Sunday, 9 December 2018

Colour Abundance in Adelaide

Every time I travel, I remember all over again how few belongings and little planning I actually need in life!  While I'm still a little way off backpacking, I am well on my way to exchanging consummate planning for the simple joys of following my nose.  And so it was on my first morning recce in Glenelg South Australia, when meandering along I found a fabulous flowering Feijoa tree full of colourful Lorikeets.


This first impromptu colour fix set a pace of colour in abundance on my visit to Adelaide this November.  This was added to in spades on my visit the next day to Adelaide Botanical Gardens.  A 40 acre garden crammed with exotic plants and birds, my first photo stop just in from the main gate was this stunning Agave Gypsophia being ravished by noisy miner birds.


The flora and fauna I went on to find in my three visits to the gardens was a photographers paradise.  I could only hope that each time I clicked the shutter that I had done justice to the view before me - some like this Citris Swallow Tail butterfly on Phlomis Italica were fleeting.


Studying flowers I had never set eyes on before was just thrilling my knowledge of exotic plants developed at speed.  I loved these blousy blooms fluttering in the light summer breeze and thought how fabulous it would be to replicate in textile.


Callistermon is one of my long standing exotic favourites and looked as stunning as I have ever seen against azure blue skies.


I quickly learnt that colourful plants were a sure place to find Lorikeets supping nectar by the beak full.  The jade blooms of this Puya Alpestris, like many other blooms, were quickly ravaged by the bird population and it became clear why Lorikeets and other nectar loving birds were less than popular with the locals.


A favourite tree for Lorikeets was Weeping Boerboon - also known as the Drunk Parrot Tree - and I can confirm from standing beneath this tree full of Lorikeets that this sounded very much the case!


The Yellow Tin Cockatoos in the gardens were more partial to the fruits of pine trees and what fun it was to study them chomping at close quarters.


It was equally delightful to find that coruscating colour continued out with of the garden gates.  Vibrant and skilful street art like this find in Eliza Street adorned building walls all around the city and I often in the most unexpected places.


Visual vibrancy was similarly the focus of galleries and shops in Adelaide.  I particularly enjoyed visiting Tarts Gallery in Gays Arcade.  An artists' cooperative with 35 members, more than half of the gallery was given over to hugely talented textile artists.  The friendly artists in the shop the day I visited very much added to the pleasure.


I was also delighted by the Better World Arts shop a short walk away in Adelaide Market.  Awash with tantalising art and textiles designed by Aboriginal artists, textiles chained stitched in Kashmir in hand dyed wool made for a heartfelt collaboration.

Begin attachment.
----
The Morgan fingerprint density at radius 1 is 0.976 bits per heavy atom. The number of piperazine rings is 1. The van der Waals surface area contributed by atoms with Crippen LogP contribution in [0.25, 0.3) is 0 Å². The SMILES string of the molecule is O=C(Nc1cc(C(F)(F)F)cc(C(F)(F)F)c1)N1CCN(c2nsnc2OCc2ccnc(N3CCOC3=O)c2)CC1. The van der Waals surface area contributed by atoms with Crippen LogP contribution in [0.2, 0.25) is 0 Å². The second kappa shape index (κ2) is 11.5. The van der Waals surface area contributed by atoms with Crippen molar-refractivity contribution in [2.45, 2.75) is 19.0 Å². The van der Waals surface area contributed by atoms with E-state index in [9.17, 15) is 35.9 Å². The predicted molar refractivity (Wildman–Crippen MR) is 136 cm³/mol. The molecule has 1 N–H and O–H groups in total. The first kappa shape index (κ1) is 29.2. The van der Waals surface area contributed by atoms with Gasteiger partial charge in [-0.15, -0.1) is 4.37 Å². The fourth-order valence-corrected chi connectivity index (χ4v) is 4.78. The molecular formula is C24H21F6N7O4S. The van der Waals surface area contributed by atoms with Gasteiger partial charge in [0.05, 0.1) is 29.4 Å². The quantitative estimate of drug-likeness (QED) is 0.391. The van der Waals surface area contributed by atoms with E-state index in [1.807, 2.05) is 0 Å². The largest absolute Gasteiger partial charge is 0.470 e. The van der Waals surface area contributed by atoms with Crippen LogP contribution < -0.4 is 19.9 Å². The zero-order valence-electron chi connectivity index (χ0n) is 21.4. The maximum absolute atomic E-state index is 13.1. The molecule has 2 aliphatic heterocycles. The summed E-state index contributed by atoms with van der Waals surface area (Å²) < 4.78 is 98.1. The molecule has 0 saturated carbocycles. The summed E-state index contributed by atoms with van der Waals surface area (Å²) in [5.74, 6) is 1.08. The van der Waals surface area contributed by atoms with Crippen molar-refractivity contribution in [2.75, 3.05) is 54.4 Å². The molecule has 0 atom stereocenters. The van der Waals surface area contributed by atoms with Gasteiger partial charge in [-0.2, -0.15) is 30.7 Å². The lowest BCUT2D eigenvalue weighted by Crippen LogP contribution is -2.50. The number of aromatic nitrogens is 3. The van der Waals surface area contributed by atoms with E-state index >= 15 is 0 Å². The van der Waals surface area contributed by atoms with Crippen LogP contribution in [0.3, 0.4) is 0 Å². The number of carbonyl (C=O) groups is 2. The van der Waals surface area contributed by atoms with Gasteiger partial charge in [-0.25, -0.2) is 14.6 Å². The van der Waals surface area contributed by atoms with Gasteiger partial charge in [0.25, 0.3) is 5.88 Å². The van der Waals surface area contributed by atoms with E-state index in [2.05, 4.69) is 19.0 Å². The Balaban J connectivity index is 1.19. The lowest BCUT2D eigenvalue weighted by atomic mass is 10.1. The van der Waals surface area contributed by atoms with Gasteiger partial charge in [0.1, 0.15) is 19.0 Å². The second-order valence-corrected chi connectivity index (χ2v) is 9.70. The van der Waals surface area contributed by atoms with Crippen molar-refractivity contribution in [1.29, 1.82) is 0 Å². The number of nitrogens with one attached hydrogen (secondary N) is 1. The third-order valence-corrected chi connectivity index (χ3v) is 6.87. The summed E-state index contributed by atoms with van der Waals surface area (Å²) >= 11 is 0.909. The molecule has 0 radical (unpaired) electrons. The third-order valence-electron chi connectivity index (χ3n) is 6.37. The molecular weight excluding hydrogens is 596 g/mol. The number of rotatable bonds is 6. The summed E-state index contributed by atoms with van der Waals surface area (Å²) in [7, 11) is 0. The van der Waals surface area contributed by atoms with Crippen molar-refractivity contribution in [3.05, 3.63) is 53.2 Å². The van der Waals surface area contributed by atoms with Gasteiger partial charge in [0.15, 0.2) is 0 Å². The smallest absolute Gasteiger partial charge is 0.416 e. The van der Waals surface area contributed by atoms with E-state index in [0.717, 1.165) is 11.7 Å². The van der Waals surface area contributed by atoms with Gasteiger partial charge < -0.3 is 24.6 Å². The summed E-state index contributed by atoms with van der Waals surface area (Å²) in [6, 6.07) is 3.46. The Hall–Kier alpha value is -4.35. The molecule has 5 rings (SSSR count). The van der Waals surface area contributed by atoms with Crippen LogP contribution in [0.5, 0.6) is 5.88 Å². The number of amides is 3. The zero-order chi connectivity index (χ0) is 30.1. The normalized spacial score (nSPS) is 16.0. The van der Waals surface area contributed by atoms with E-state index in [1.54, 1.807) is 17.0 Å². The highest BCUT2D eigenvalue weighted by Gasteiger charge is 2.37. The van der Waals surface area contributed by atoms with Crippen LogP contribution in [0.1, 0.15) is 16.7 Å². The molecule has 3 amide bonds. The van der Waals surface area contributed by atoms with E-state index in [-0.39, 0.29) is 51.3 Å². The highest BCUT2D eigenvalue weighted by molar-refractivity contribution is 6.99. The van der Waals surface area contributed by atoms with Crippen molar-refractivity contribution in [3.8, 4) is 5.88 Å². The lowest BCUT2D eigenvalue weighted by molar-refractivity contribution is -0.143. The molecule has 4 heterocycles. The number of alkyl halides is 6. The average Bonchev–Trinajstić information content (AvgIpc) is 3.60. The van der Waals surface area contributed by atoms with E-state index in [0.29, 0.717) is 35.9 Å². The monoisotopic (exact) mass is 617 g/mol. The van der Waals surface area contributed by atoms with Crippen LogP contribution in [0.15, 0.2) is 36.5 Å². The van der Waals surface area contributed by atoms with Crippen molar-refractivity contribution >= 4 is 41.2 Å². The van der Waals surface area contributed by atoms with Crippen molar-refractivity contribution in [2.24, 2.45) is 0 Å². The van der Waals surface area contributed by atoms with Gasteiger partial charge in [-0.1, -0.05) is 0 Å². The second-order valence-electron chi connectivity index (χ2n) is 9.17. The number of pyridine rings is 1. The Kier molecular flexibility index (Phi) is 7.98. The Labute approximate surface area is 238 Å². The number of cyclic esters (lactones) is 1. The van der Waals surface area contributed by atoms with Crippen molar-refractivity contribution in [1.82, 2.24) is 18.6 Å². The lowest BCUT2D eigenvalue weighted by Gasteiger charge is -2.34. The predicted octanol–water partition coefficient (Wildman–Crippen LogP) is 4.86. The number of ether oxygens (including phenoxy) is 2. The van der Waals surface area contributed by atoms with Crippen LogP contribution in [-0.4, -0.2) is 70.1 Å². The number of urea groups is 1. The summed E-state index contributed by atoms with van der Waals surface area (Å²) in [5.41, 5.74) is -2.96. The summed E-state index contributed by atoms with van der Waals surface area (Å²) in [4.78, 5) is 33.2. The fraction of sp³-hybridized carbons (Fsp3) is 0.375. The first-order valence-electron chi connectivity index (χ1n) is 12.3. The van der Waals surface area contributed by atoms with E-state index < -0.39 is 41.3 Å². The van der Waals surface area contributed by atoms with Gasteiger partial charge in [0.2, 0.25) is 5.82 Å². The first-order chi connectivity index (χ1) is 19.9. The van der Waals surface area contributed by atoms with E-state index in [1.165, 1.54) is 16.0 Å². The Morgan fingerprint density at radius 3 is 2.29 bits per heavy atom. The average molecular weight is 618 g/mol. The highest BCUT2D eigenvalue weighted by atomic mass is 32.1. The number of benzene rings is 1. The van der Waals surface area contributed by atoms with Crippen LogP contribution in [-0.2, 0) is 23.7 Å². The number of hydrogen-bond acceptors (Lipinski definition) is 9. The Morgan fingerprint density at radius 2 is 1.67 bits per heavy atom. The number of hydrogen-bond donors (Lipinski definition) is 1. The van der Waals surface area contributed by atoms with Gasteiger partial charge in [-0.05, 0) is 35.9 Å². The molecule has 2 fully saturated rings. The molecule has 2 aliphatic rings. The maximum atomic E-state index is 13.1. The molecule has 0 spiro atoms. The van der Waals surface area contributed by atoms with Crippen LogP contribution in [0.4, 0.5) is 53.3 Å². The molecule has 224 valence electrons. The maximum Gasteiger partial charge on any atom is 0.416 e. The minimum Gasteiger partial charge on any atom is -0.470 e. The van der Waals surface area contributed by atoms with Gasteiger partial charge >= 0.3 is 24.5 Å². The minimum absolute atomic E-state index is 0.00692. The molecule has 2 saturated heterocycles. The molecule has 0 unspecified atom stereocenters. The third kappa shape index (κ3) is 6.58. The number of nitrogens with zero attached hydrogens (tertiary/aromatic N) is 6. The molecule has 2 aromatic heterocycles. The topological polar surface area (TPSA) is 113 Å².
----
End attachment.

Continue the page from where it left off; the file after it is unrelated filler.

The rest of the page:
Textiles are readily recognised as an art form in Adelaide and spending time with textile artist Barbara Reinfeld of Studio Stitches gave me lots of insight.  Barbara designs vibrant and eye catching wool needlepoint projects for all levels of experience.  I am very much looking forward to making up my colourful needlepoint kit over my Christmas down time in Somerset.


I learnt that the hills outwith of the city plains has long inspired creativity and my in year passion for wool inevitably drew me towards Adelaide Hills fibre artists by Wren & Ollie and Finch Yarns  Oh how to choose just a few colours in Yarn Trader in Port Adelaide to take back home!


The everyday sights on my daily outings in Adelaide this November gave a huge lift to my spirits and the powerful images will continue to brighten my days through the darkness of a UK winter.


It was fascinating visiting Adelaide in the run up to their Christmas and to see very different traditional sights.  Jacaranda trees were in bloom in the streets across Adelaide and walking miles each day, the number I saw must have reached three figures.


There were also more familiar Christmas experiences, like the heartfelt morning I spent at St Peter's Church, Glenelg, for their annual Christmas Tree Festival.


I will forever remember too my daily visits to delightful Carusos in Jetty Road in Gleneg and feasting my eyes on colourful fruit and veg stands to choose my daily purchases.


The current season and nature aside, I found much common ground between Adelaide and Somerset.  The contrast of flat lands and hills similarly instils a strong sense of place and inspires artists and makers alike.  The familiarity of place names too was charming - oh that this stunning beach in Somerton South Australia with its natural beach art could be replicated in Somerset!








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